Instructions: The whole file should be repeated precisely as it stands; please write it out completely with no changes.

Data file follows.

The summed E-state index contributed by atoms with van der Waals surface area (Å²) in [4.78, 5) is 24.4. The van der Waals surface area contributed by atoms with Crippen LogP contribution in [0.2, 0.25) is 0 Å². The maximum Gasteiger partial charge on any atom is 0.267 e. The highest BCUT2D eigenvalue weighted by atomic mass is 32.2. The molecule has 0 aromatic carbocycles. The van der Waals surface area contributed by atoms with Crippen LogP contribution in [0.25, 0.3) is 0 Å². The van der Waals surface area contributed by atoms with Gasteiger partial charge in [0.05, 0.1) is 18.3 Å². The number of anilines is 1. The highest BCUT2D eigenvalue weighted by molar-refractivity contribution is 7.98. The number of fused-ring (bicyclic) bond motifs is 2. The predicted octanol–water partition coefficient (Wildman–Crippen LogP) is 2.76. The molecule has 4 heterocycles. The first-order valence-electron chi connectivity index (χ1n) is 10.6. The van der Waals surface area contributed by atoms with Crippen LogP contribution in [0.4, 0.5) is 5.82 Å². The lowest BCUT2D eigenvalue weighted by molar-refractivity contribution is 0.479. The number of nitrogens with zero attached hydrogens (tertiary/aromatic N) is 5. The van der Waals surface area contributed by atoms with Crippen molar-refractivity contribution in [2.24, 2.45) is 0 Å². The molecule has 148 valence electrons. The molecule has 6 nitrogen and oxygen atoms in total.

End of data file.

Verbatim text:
The summed E-state index contributed by atoms with van der Waals surface area (Å²) in [4.78, 5) is 24.4. The van der Waals surface area contributed by atoms with Crippen LogP contribution in [0.2, 0.25) is 0 Å². The maximum Gasteiger partial charge on any atom is 0.267 e. The highest BCUT2D eigenvalue weighted by atomic mass is 32.2. The molecule has 0 aromatic carbocycles. The van der Waals surface area contributed by atoms with Crippen LogP contribution in [0.25, 0.3) is 0 Å². The van der Waals surface area contributed by atoms with Gasteiger partial charge in [0.05, 0.1) is 18.3 Å². The number of anilines is 1. The highest BCUT2D eigenvalue weighted by molar-refractivity contribution is 7.98. The number of fused-ring (bicyclic) bond motifs is 2. The predicted octanol–water partition coefficient (Wildman–Crippen LogP) is 2.76. The molecule has 4 heterocycles. The first-order valence-electron chi connectivity index (χ1n) is 10.6. The van der Waals surface area contributed by atoms with Crippen LogP contribution in [0.4, 0.5) is 5.82 Å². The lowest BCUT2D eigenvalue weighted by molar-refractivity contribution is 0.479. The number of nitrogens with zero attached hydrogens (tertiary/aromatic N) is 5. The van der Waals surface area contributed by atoms with Crippen molar-refractivity contribution in [2.24, 2.45) is 0 Å². The molecule has 148 valence electrons. The molecule has 6 nitrogen and oxygen atoms in total.